How to Develop a Good Research Question: Researchers should begin by identifying a broader subject of interest that lends itself to investigation. For example, a researcher may be interested in childhood obesity. The next step is to do preliminary research on the general topic to find out what research has already been done and what literature already exists.
How much research has been done on childhood obesity? What types of studies? Is there a unique area that yet to be investigated or is there a particular question that may be worth replicating? The following video may be helpful in learning how to choose appropriate keywords and search online databases: For example, a researcher may want to consider the factors that are contributing to childhood obesity or the success rate of intervention programs.
Create a list of potential questions for consideration and choose one that interests you and provides an opportunity for exploration. Finally, evaluate the question by using the following list of guidelines: Is the research question one that is of interest to the researcher and potentially to others? Is it a new issue or problem that needs to be solved or is it attempting to shed light on previously researched topic. Is the research question researchable? Consider the available time frame and the required resources.
Is the methodology to conduct the research feasible? Is the research question measureable and will the process produce data that can be supported or contradicted? Is the research question too broad or too narrow? This is too narrow because it can be answered with a simple statistic.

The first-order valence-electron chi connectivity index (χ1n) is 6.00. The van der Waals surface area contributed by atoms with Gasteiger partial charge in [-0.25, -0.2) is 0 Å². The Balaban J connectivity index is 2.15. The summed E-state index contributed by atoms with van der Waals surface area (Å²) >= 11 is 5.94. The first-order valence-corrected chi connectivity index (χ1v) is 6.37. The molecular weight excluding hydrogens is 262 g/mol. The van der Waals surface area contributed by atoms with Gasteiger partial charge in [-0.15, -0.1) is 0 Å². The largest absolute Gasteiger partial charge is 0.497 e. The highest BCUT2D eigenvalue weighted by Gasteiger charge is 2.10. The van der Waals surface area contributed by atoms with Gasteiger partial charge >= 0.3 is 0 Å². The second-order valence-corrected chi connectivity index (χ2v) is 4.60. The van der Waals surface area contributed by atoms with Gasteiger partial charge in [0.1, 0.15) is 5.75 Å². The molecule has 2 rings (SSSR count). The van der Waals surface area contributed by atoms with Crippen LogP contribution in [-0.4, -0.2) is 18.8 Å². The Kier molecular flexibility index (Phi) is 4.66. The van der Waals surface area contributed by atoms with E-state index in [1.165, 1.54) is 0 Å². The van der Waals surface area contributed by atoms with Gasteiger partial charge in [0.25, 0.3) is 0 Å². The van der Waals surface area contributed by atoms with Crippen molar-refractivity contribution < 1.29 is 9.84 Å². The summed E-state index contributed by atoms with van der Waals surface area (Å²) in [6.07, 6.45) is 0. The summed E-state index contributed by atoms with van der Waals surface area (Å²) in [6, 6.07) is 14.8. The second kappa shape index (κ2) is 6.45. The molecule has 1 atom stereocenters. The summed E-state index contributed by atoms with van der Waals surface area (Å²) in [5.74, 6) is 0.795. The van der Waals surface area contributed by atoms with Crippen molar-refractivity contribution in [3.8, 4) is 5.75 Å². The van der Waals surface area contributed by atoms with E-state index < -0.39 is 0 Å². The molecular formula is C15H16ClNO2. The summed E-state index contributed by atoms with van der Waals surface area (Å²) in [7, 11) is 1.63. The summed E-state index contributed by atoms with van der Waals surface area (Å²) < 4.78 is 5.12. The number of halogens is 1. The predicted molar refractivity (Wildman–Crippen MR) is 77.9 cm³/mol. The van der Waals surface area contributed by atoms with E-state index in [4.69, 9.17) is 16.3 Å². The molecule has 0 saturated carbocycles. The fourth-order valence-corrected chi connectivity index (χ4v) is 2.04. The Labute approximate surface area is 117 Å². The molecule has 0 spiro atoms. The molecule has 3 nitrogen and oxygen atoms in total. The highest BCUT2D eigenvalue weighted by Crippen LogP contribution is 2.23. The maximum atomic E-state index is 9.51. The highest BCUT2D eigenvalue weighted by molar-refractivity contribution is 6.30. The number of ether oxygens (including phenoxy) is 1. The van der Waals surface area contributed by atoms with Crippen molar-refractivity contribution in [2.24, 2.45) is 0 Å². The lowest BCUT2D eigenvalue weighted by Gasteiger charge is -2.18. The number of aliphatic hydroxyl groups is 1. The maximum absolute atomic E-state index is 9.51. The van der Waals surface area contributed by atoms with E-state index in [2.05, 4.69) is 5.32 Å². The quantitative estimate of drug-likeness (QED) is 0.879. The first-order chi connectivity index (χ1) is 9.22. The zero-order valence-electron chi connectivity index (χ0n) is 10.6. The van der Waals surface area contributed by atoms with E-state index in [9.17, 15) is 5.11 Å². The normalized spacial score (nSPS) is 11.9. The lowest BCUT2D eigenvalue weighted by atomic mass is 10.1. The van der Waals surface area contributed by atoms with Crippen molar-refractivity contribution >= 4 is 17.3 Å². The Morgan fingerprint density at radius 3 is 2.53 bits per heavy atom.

Questions that can be answered with a "yes" or a "no" should also typically be avoided. How does the education level of the parents impact childhood obesity rates in Pheonix, AZ?
This question demonstrates the correct amount of specificity and the results would provide the opportunity for an argument to be formed. Unfocused and too broad: What are the effects of childhood obesity in the United States? This question is so broad that research methodology would be very difficult and the question is too broad to be discussed in a typical research paper. How does childhood obesity correlate with academic performance in elementary school children?
This question has a very clear focus for which data can be collected, analyzed, and discussed. How much time do young children spend doing physical activity per day? This question may allow the researcher to collect data but does not lend itself to collecting data that can be used to create a valid argument because the data is just factual information. What is the relationship between physical activity levels and childhood obesity? This is a more subjective question that may lead to the formation of an argument based on the results and analysis of the data.
How are school systems addressing childhood obesity? Once you have chosen your research topic or subject, you will need to decide how you will approach the research process — by formulating a hypothesis or developing a research question. This can be determined by starting with the following questions.
Is there a significant body of knowledge already available about your subject that allows you to make a prediction about the results of your study before you begin? If so, you will be using a hypothesis. Or is your research more exploratory and investigative in nature and will require that you collect data and analyze results before drawing any conclusions? If this describes your research topic, you will be developing a research question. Understanding this difference and choosing the correct approach will drive the rest of your research project.